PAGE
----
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05-07-2011 | Diabetes | Article

Fasting glucose plus HbA1c testing optimum for diagnosing diabetes

Abstract

Free abstract

MedWire News: A combination of glycated hemoglobin (HbA1c) and fasting plasma glucose (FPG) testing is needed for optimum detection of diabetes in people at high risk for cardiovascular disease (CVD), say researchers.

They say that an algorithm including both HbA1c and FPG could be easily implemented in clinical practice to improve patient diagnoses.

Erik Badings (Deventer Hospital, The Netherlands) and colleagues carried out a cross-sectional study of 2907 people at high risk for CVD (prior myocardial infarction or stroke, angina pectoris, micro- or macroalbuminuria, or significant coronary or peripheral arterial stenosis) and with no prior history of diabetes, aged 63.6 years on average.

FPG and HbA1c were measured for all the participants. The accuracy of these factors alone and in combination for diagnosing Type 2 diabetes was then assessed using 2-hour glucose results from the oral glucose tolerance test.

The team found that the sensitivity of the normal FPG cutpoint of 7.0 mmol/l for diagnosing diabetes was low, at 59%. The optimal cutpoint for FPG was 6.4 mmol/l, with a sensitivity of 75.7%, a specificity of 77.5%, and a likelihood ratio of 3.37.

For HbA1c, the optimal cutpoint was 5.9%, with a sensitivity of 68.7%, a specificity of 67.1%, and a likelihood ratio of 2.09.

Both FPG and HbA1c were less accurate for diagnosing impaired fasting glucose (IFG; according to 2-hour glucose measures) than diabetes, with IFG cutpoints of 6.1 mmol/l for FPG (sensitivity 57.1%, specificity 57.9%) and 5.7% for HbA1c (sensitivity 63.8%, specificity 60.3%) and likelihood ratios ranging from 1.36 to 1.61.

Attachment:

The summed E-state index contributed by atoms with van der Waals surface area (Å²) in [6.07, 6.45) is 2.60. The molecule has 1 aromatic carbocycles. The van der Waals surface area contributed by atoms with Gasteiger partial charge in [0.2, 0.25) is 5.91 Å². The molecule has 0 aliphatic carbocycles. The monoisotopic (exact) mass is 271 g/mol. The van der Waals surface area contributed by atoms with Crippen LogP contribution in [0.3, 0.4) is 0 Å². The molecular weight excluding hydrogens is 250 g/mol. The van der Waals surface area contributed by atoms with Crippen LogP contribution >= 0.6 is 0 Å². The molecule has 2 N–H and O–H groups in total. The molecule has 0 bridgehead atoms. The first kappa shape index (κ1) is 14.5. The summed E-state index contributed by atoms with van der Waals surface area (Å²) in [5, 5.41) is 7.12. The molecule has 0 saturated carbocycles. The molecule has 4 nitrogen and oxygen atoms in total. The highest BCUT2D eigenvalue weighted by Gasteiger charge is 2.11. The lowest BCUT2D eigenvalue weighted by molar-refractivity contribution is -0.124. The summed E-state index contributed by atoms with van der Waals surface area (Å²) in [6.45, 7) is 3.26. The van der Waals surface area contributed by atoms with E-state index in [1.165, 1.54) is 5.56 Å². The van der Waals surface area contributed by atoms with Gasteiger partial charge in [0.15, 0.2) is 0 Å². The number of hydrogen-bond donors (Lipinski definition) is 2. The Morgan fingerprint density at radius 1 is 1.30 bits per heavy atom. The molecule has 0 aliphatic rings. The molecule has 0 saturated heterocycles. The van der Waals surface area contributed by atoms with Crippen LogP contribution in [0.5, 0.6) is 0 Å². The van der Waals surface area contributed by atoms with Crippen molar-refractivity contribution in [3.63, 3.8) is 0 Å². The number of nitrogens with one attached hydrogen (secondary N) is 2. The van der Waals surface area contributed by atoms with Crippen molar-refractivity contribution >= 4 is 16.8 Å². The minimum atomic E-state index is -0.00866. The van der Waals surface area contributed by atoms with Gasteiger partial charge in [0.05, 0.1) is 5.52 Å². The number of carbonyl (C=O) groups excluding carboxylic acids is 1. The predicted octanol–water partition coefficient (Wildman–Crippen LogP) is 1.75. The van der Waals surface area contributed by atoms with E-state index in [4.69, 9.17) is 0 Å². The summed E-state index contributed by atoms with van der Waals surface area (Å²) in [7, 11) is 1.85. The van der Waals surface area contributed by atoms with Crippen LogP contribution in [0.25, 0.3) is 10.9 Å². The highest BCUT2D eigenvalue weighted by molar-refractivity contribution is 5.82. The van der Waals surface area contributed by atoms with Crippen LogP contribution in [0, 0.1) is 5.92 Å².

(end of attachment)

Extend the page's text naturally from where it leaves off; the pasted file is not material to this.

When HbA1c and FPG were used together for diabetes prediction, the likelihood ratios ranged from 0.21 if both tests were negative (below the cutpoints) to 5.59 if they were both positive (above the cutpoints).

For IFG prediction, the combination of FPG and HbA1c resulted in a likelihood ratio ranging from 0.56 if both were below the cutpoints to 2.05 if both were above the cutpoints.

These findings demonstrate that HbA1c and FPG are not particularly useful for diagnosing IFG, say the researchers.

"In a population of patients at high risk of CVD, the use of the proposed algorithm with both FPG and HcA1c leads to a more accurate diagnosis of diabetes," write Badings et al in the Journal of Diabetes.

"Our findings should… be validated in another study, which also should address cost-effectiveness and feasibility of the algorithm," they suggest.

MedWire (www.medwire-news.md) is an independent clinical news service provided by Springer Healthcare Limited. © Springer Healthcare Ltd; 2011

By Helen Albert